How to Find Your Adjusted Gross Income (AGI) to E-file Your Tax Return
Your adjusted gross income (AGI) is an important number come tax time, especially if you're planning to e-file. Not only does it impact the tax breaks you’re eligible for—your AGI is now also a kind of identification.
- What is adjusted gross income (AGI)?
- Where do you find your AGI on your tax return?
- How do you calculate your adjusted gross income?
For tax years beginning 2018, the 1040A and EZ forms are no longer available. They have been replaced with new 1040 and 1040-SR forms. For those who are filing prior year returns, you can continue to use form 1040A or EZ for tax years through 2017.
- If you e-file, the IRS may ask for your AGI from last year’s return in order to verify your identity.
- Your adjusted gross income (AGI) consists of the total amount of income and earnings you made for the tax year minus certain adjustments to income.
- For tax year 2023, your AGI is on Line 11 on Form 1040, 1040-SR, and 1040-NR. It is located on different lines on forms from earlier years.
- Your AGI often impacts the tax breaks you’re eligible for.
What is adjusted gross income (AGI)?
When filing your taxes, you may wonder, “what is my AGI?” Adjusted gross income is your gross income minus any adjustments to your income, such as student loan interest, alimony payments, or retirement account contributions.
Gross income includes your wages, capital gains, retirement distributions, dividends, and any other form of income.
As you prepare your tax return, it’s important to note that your AGI will never total more than your Gross Total Income.
Where do you find your AGI on your tax return?
It’s important to know how to find your AGI on your tax return because it’s used to determine your income tax liability. Your AGI will be found on line 11 of your 2023 Form 1040, 1040-SR, and 1040-NR. If you plan to e-file your tax return, you may need to first find the amount of AGI from last year's return in order for the IRS to verify your identity. You can find your AGI on the form you used to file your last year's return.
Various versions of Form 1040 reflect the AGI amount on different lines:
- Line 11 on Form 1040, 1040-SR and 1040-NR (2020 through 2023 tax years)
- Line 8b on Form 1040 and 1040-SR (2019 tax year)
- Line 7 on Form 1040 (2018 tax year)
- Line 21 on Form 1040A (tax years before 2018)
- Line 4 on Form 1040EZ (tax years before 2018)
You can find the name of your tax form on the upper left-hand corner of your return.
If you used online tax software, you can typically login and download a copy of your prior year’s 1040 tax return to find your AGI.
If you used TurboTax, read this helpful FAQ on where to find last year’s AGI to verify your identity.
If you used TurboTax, read this helpful FAQ on where to find last year’s AGI to verify your identity for this year’s tax return.
How do you calculate your adjusted gross income?
The IRS defines AGI as "gross income minus adjustments to income." Depending on the adjustments you’re allowed, your AGI will be equal to or less than the total amount of income or earnings you made for the tax year.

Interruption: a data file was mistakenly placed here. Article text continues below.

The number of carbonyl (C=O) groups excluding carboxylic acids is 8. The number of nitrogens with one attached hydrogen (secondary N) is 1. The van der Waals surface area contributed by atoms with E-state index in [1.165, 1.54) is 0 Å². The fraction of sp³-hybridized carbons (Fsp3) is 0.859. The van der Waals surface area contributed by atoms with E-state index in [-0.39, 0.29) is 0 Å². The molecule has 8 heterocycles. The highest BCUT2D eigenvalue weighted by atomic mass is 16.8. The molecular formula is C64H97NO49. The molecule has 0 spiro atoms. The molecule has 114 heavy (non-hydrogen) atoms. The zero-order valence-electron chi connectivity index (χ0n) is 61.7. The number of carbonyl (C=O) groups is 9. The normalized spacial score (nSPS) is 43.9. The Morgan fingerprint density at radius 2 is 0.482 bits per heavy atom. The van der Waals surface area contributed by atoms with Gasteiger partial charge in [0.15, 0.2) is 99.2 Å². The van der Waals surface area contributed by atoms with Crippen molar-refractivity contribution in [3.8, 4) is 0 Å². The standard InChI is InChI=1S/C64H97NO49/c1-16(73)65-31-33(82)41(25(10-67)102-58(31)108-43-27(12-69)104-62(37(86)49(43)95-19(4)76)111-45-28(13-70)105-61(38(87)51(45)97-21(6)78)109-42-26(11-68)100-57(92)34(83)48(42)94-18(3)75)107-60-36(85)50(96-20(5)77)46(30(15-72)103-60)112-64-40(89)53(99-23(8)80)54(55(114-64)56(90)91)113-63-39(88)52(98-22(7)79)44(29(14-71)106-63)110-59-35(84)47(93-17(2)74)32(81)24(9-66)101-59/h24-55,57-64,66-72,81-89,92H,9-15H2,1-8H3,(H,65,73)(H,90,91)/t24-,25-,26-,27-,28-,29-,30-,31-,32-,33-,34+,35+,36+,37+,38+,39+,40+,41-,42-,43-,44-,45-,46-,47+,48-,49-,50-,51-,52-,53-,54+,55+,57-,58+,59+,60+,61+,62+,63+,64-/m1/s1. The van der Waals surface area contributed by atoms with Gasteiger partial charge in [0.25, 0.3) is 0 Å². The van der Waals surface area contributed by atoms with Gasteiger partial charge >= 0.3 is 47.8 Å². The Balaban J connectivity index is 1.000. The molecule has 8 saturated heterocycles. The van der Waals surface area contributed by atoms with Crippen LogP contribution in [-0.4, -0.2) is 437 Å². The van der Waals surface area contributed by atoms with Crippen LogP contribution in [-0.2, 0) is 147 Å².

When calculating your adjusted gross income, you’ll need to consider all of your sources of income, including:
- Wages on a W-2 or 1099 form
- Self-employment income on a Schedule C
- Interest and dividends
- Alimony from an ex-spouse (for agreements prior to 2019)
- Capital gains
- Rental income
- Other earnings subject to income tax
AGI doesn't include your standard or itemized tax deductions, so set those aside to figure into your taxable income later.
After calculating your total income, the next step is subtracting any adjustments.
Adjustments can include:
- Student loan interest
- Educator expenses
- Alimony paid
- Retirement account contributions
- Certain business expenses for self-employed workers
- Health savings account (HSA) contributions
Instructions for Form 1040 and Form 1040-SR have a complete list of all eligible adjustments.
After subtracting your adjustments from your total income earned, you’ll get your AGI, which will be reported on line 11 of Form 1040.
Why is AGI important?
In addition to being used to verifying your identity, your AGI impacts many of the tax deductions and credits you can take at tax time. That’s especially important because deductions and credits can increase your tax refund or reduce the amount of taxes you owe. Depending on your filing status, you may be subject to a limit on your deductions based on your AGI which usually applies to higher income earners.
Why do I need to know my AGI to e-file my tax return?
When self-preparing your tax return to file electronically, the IRS uses your adjusted gross income or your prior-year Self-Select PIN to validate your identity and your electronic tax return.
In many cases, if you’ve used tax software to e-file previous tax returns, your AGI will automatically be entered into the filing information for your current year return. If you’re using a tax software for the first time, you’ll need to enter your AGI information yourself.
What do I do if my AGI is incorrect?
If your AGI was incorrect on a tax return from a previous year, it might be rejected by the IRS or your state tax agency.
If your tax return is rejected due to an AGI error, fortunately, it’s easy to fix. You’ll simply need to resubmit your tax return with the correct AGI.
If it wasn’t a simple manual error, you can try to correct it by doing the following:
- Make sure you’ve rounded to the nearest dollar. For income amounts ending in 50 cents or greater, you’ll round up. For income amounts ending in 49 cents or lower, you’ll round down.
- If you had amended your previous year’s tax return, double-check that you’re using the AGI from your original return.
- Confirm with the IRS that your previous year’s tax return matches their records.
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